Granted, these may not be simple conversations. It may feel really awkward to ask someone outright if they’re thinking of dying by suicide. That’s especially true if you come from a family or culture where people don’t talk about these things. Likewise if you have a strained relationship with the person. Or, maybe you’re afraid the dark place they’re in will get even darker.
It’s Okay to Ask!
Probably the biggest myth around suicide is that if you ask someone about it, you’ll “put the idea into their head.” It’s just not so. In fact, study after study has shown just the opposite. Opening a conversation, giving people a chance to talk about it without being judged, can make all the difference.
Lisa Horowitz is a pediatric psychologist and staff scientist at NIMH. She has led five large studies investigating universal screening for suicide in healthcare settings. Her team developed a simple, five-point questionnaire to quickly screen for signs that suggest someone may be at heightened risk for completing suicide. The take-home message from her research? “It’s really important to ask everyone.”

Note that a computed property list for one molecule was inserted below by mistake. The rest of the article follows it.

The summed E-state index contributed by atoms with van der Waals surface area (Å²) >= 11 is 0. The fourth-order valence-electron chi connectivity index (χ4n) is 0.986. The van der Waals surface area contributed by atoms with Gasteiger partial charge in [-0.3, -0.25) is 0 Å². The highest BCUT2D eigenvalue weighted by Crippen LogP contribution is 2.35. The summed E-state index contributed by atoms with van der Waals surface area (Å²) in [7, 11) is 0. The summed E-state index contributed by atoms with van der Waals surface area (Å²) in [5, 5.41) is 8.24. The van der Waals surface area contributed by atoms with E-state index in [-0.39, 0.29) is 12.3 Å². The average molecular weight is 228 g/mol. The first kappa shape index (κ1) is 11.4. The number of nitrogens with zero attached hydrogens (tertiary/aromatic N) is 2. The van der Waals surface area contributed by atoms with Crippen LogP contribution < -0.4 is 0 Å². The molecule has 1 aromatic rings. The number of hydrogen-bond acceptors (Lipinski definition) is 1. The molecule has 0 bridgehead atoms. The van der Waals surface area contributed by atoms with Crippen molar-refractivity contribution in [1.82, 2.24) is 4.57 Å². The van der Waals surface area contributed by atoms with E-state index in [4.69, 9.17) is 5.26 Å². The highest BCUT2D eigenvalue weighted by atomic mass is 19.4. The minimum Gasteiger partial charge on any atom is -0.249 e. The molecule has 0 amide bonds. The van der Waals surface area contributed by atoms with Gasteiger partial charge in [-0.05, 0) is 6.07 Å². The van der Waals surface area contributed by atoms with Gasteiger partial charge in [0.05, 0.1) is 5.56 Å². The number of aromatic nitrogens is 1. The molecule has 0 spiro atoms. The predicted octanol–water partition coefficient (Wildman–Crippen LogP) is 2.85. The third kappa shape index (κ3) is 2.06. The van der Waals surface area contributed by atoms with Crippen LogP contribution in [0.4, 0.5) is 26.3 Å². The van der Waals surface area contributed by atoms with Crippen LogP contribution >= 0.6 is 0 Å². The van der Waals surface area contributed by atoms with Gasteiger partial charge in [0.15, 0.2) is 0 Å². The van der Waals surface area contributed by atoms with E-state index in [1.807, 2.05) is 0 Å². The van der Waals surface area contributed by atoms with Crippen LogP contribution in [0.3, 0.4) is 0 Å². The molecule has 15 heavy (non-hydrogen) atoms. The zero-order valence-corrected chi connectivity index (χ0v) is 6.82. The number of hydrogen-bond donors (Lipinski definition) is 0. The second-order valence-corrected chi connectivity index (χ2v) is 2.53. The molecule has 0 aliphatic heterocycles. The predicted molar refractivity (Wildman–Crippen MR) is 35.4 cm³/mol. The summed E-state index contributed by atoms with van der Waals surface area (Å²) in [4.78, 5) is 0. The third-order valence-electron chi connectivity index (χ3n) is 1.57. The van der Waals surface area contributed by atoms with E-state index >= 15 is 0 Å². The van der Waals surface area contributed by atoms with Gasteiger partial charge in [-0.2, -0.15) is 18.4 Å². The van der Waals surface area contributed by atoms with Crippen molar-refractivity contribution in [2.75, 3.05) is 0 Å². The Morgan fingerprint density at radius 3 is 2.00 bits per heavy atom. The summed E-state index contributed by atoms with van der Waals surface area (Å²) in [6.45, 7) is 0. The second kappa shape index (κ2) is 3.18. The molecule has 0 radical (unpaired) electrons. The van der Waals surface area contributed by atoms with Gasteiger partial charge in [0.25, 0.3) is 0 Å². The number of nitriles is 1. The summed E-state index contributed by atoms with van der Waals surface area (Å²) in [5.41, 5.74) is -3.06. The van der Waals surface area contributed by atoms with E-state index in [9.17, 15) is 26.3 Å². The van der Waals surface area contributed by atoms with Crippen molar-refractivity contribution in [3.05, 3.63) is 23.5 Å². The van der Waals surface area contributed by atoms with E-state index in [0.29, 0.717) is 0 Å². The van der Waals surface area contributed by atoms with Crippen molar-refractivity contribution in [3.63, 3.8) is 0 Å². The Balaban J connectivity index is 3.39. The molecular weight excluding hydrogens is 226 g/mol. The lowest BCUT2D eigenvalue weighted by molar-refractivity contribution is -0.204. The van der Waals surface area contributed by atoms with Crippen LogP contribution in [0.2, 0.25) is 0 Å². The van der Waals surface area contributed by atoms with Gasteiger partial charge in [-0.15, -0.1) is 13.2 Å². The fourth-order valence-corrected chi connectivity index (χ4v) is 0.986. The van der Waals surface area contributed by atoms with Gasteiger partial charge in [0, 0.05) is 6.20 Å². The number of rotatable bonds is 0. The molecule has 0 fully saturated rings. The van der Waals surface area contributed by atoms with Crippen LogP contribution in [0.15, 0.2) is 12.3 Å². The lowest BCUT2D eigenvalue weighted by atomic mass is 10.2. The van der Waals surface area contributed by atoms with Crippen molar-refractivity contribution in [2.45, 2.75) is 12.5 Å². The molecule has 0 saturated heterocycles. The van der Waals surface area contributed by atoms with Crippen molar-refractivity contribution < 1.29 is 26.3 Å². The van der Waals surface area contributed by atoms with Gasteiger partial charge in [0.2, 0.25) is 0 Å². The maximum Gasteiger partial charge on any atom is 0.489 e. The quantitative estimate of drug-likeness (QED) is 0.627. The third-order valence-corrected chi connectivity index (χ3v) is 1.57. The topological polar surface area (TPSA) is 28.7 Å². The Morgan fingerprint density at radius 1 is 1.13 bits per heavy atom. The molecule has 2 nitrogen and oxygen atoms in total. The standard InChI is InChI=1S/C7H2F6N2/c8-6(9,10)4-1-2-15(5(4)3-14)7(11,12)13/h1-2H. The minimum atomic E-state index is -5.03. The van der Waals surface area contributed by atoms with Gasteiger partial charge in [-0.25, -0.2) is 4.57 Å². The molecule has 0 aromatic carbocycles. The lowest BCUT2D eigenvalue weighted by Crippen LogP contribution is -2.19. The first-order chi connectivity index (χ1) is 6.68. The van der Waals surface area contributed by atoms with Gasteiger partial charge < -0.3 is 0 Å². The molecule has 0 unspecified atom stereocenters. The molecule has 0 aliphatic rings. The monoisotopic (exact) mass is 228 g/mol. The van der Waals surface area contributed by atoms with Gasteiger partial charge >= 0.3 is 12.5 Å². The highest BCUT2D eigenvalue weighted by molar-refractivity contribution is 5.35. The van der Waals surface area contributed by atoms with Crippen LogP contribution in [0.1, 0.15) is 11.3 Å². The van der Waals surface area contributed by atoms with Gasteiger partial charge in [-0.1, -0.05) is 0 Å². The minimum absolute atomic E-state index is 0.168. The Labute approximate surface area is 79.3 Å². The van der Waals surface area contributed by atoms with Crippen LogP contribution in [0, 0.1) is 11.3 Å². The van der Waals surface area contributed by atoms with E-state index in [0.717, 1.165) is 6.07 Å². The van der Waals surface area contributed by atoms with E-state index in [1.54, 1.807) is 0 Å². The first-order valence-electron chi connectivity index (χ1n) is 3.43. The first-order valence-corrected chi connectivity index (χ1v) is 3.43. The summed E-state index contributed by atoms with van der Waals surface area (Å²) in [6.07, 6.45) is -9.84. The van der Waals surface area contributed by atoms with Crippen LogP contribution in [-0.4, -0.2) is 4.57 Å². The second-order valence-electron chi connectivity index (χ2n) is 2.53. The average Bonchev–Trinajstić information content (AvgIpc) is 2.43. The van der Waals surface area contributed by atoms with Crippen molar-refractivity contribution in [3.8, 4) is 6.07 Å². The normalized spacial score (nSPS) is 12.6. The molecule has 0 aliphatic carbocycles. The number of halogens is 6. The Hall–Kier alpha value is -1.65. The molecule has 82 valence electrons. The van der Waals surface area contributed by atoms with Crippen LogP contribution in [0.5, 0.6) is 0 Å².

“You can’t physically see suicide risk,” Horowitz said at the Vermont Suicide Prevention Symposium Aug. 4. “Ask directly. If someone doesn’t ask directly, the person most likely not will not talk about it.”
Destigmatizing the Conversation About Suicide
Horowitz’s screening tool is now being tested in schools as well as hospitals and clinics serving Native Americans and other high-risk populations. The hope is that by casting a wider net, more people at risk can be identified, and more lives saved.